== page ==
I'm about halfway through the book and I love the way it's narrated with different actors and short segments of music in between.
However, while the acting and narration is good, the fake hungarian accents are distracting (and sound more russian than hungarian).
Most importantly, all the hungarian words in the book (there are many!!!) are pronounced wrong. It would have been nice to have a narrator who either learns how to pronounce the words he's reading or someone who already knows how to pronounce them.
Overall, I still highly recommend this audiobook!
This book is fun, quirky, intelligent, and touching. The narration adds surprise, authenticity, and silliness. The book might not be for everyone, but will be a favorite for those who like satire and oddball characters.
This was a thoroughly enjoyable "lite" read. I liked that different people spoke their parts. Quiky and fun book! It made me want to visit Hungary, and Romania...
The author/narrator is fantastic. I listened to this book three times and am still intrigued!! I'm scanning audible weekly for new Julian Rubenstein books.
I loved this story. Each time I found myself thinking, "This is too farfetched," I remembered that it's actually a true story! The reader is great and even the music, which I usually find distracting, is very professional and adds to the feel of the story.
When I downloaded this book I thought it was a novel. A Transylvanian pelt smuggling, hockey playing, bandit -- it had to be fiction. In this case fact is so much more entertaining than fiction. It is easy to start rooting for the whiskey bandit -- hoping he will take a turn for the better as he tries to make a go of living in the newly democratic captial of Hungary.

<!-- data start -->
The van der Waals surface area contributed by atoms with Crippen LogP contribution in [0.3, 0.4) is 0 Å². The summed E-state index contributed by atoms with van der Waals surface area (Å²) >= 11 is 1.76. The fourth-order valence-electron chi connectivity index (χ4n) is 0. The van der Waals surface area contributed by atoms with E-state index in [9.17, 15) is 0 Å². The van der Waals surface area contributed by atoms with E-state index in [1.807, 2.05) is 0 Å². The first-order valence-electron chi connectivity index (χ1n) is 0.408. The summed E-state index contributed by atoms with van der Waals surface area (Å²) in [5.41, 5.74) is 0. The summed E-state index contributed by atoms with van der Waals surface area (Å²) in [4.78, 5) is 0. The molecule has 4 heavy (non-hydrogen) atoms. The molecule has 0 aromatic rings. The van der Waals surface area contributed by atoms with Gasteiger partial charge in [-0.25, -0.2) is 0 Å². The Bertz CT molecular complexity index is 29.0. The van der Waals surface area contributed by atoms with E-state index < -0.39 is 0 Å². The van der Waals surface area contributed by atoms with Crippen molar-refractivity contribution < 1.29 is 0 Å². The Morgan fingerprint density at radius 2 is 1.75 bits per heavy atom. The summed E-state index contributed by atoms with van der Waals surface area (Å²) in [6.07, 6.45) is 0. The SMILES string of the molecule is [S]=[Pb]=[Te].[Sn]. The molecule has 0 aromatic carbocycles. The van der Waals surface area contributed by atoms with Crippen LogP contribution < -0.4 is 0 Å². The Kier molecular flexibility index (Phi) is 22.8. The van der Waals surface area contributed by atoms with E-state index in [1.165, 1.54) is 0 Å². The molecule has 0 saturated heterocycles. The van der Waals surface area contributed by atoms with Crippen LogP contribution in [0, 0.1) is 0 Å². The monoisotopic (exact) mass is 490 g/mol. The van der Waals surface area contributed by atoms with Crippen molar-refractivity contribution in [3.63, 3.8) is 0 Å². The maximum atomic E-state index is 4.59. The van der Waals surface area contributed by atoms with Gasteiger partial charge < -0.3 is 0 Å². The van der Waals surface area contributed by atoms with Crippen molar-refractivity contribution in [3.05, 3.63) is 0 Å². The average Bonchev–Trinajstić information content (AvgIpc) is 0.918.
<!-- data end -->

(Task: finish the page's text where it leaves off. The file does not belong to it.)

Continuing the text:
The adventures of Atilla the bandit and the Inspector Clouseau-like head of robbery who pursues him are fascinating. Meanwhile I found I learned a great deal about post-communist eastern European countries without even trying.
The audio edition of this book is fantastic--really a radio comedy/drama. It is introduced by Attila Ambrus himself, the eponymous Whiskey Robber, as he served time in jail for his string of non-violent bank robberies in Budapest in the 1990s. The author is the main narrator, with voices supplied by a wildly diverse array of people from comedians Dmetri Martin and Eugene Mirman to author Gary Shteyngart, and music by One Ring Zero.
It is the crazy-but-true story of how Attila, a hapless and basically unpaid professional hockey goalie (as well as a pen salesman, pelt smuggler, and serious drinker and would-be high roller), applied himself to the profession of bank robbery, becoming a national folk hero as he left the overworked and under-equipped police sputtering in his wake. Great characters, detailed reporting, and a wry style drive the story along irresistibly. The author even manages to work in a quick background history of Hungary and paints a cynical picture of 1990s Budapest, when the influx of western-style capitalism only changed the style of corruption.
A most enjoyable roller-coaster ride, highly recommended for anyone who is traveling to Hungary, who enjoys true crime reporting, or who just wants a highly entertaining true tale.
The cast does an amazing job of bringing this book to life. I definitely recommend this one.
1st one ever
The presence of many different narrators like an audio soap opera
When Attila escapes from jail
Not extreme, it was really enjoyable, it made me laugh
Keep writing on true crime....